Under Section 99 (3), the courts can award any amount that is “just and equitable”, including damages as compensation for patrimonial and non-patrimonial loss; aggravated damages; interest; and costs of suit.

This is a big deal. It means that the Information Regulator can extract damages from the responsible party even if it is not negligent (eg where a data breach occurs).

We think it is only a matter of time before we see the first class action brought under Popia for a data breach. In South Africa, there have already been some high-profile cases involving the release of personal information of millions of data subjects. Class actions have also been gathering pace after the successful silicosis action brought against a group of gold mining companies on behalf of workers who contracted the occupational disease, and the listeriosis action brought against Tiger Brands.

In the leading class action case, involving Pioneer Foods (Pty) Ltd, the Supreme Court of Appeal set out the factors that should be weighed in deciding whether to certify a class action. Certification essentially involves bringing an application before a court for a decision on whether a class action is a suitable avenue for addressing the issues at hand. In the absence of certification, a class action will not be able to proceed to the trial stage.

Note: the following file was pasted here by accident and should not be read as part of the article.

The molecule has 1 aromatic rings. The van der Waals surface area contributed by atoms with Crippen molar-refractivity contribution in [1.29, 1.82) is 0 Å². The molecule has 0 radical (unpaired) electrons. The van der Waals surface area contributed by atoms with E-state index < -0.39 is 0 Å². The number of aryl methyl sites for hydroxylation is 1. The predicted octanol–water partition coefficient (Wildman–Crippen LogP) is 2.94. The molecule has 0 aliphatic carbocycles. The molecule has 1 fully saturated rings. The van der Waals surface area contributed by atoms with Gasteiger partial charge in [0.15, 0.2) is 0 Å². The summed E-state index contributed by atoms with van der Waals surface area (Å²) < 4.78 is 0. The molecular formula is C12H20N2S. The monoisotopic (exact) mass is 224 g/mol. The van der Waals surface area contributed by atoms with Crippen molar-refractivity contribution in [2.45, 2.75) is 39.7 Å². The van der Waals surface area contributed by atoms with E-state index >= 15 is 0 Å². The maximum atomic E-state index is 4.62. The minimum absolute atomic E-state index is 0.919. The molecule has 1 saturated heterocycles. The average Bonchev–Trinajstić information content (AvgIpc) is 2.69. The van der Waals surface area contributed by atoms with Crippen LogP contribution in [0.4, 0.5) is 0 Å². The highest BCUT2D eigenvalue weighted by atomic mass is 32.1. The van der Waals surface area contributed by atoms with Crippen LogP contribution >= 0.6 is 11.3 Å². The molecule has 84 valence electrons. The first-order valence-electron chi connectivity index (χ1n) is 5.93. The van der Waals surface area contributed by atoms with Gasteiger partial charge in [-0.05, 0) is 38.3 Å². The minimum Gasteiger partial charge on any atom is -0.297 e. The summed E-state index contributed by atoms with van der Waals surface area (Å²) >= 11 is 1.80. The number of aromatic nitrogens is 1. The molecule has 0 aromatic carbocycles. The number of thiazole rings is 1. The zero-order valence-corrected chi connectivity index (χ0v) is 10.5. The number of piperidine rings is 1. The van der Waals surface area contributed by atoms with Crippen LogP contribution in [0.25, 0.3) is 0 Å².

Some of the factors that the court will consider include the existence of a class identifiable by reference to objective criteria; whether the proposed class representative is suitable to conduct the action and represent the class; a cause of action raising a triable issue; issues of fact or law common to all members of the class; and that a class action is the most appropriate means by which the claims of the class may be determined. 

The Constitutional Court has, however, left open the question of whether prior certification for a class action is even necessary in a case involving a fundamental right, such as the right to privacy.

Any potential class action within the context of Popia could be expected to follow a procedure requiring potential plaintiffs to contact legal representatives to “opt in”. This would be in response to the inevitable challenges which would arise in the gathering of evidence. The vast spectrum of affected data subjects would make an “opt-in” process the most practical choice. The alternative would be an “opt-out” process, whereby potential plaintiffs are automatically bound by the outcome of the judgment if they fail to indicate their objection by a set date.